“Well, that’s useless!!” muttered my son as he threw a wrench into the weeds. Trying to remove the rusted bolts from the mower engine proved more than the wrench would handle. A few tools and choice words later, bolts were off.
Then, it was time to reassemble the engine. No tool worked. Finally, he fished the discarded wrench from the weeds. Perfect.
Sometimes, the tool that fails initially proves vital in the end.
Before seeking divorce, most couples try counseling. After weeks, or months, of investment–couples may discern that the marriage is over.
At this point–couples often step away from counseling. “It failed,” they think. “Time to move on.”
Counseling–whether through therapists or pastors–can play a pivotal role in helping you walk through divorce. Counselors offer:
1. Insight for understanding emotions
You probably know the stages of grief: denial, anger, bargaining, sadness/depression, acceptance. We often think of one stage leading to another until we arrive at acceptance.
Dr. Robert Emery notes that it doesn’t work that way in divorce. Those moving through divorce experience emotions much more like:
A spike of bargaining plunges to sadness then spikes to anger before plunging to acceptance–all in the space of a Twinkie. The ups and downs make people feel crazy.
Counselors help you understand the emotions and put them in context. They teach strategies for regaining perspective and moving toward healing. They assure you that your experience is normal–not crazy.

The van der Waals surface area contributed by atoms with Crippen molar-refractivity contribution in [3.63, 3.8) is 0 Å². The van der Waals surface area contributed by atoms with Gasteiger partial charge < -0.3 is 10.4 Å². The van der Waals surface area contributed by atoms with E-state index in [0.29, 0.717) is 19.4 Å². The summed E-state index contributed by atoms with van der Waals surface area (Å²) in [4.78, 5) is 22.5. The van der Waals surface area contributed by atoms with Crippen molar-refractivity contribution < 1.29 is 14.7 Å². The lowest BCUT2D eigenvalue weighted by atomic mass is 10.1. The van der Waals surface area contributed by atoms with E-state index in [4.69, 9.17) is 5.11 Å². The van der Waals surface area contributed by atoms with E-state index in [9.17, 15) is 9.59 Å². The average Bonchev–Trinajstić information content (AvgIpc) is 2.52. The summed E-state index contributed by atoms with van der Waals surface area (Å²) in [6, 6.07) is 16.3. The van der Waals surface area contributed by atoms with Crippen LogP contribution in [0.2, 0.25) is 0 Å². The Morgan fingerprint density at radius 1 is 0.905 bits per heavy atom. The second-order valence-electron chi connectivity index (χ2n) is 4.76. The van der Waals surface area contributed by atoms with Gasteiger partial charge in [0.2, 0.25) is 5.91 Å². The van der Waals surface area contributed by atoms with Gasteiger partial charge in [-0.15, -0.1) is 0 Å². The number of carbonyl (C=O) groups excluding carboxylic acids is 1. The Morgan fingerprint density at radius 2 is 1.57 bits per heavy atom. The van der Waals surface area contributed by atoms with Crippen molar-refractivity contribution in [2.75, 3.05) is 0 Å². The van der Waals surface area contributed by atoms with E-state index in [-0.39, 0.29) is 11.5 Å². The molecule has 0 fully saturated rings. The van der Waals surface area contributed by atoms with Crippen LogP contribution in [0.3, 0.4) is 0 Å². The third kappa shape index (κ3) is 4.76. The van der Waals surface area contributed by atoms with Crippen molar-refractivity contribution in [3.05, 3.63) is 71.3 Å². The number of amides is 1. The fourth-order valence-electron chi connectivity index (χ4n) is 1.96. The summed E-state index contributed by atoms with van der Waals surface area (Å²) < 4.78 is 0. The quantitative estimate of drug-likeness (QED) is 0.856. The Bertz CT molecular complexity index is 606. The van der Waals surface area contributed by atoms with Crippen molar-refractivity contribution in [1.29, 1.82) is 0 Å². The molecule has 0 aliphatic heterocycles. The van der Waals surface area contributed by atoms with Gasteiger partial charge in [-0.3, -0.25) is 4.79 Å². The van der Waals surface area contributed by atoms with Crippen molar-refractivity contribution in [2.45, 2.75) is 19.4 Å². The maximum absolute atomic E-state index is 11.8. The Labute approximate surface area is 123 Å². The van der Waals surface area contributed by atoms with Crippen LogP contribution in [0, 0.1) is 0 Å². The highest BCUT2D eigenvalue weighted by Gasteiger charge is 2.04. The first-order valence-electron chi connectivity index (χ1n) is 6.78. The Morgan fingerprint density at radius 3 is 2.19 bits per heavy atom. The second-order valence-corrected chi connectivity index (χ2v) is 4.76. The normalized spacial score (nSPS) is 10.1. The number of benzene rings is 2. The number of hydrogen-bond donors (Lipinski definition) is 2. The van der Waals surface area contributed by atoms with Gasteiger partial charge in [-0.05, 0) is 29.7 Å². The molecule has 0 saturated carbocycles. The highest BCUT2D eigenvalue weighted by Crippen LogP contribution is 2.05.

2. Strategies for communicating hard truths
Whether you work with a mediator or move through the court system, you will have to negotiate with your spouse. How you communicate shapes your future relationship with your ex. Determines how well your children will adjust. May significantly impact whether you see the children at all.
Texts, emails, and recorded conversations routinely make their way to the judge. Counselors coach clients on communicating hard truths respectfully. Ensuring not only a good standing before the judge, but a healthier future for your family.
3. A safe place to vent
Divorce serves daily doses of fear and anger. People need a safe place to vent.
While crying on one trusted friend’s shoulder is beneficial, venting to the world is not. Friends and family loath being forced to choose sides. More, the fewer people who know the specifics, the easier the recovery.
Counselors offer a safe place to give full expression to all you are feeling. With a person who helps you understand and use the feelings to make rational decisions. (See point 1.)
Counseling may not have saved your marriage. But, it can still prove invaluable in your divorce. Seek the support you need. You’ll be healthier for it.
For recommendations of good counselors, contact The Resolution Center at 317-344-9740 or info@TheResolutionCenterIndy.com. We would love to connect you to people who can help.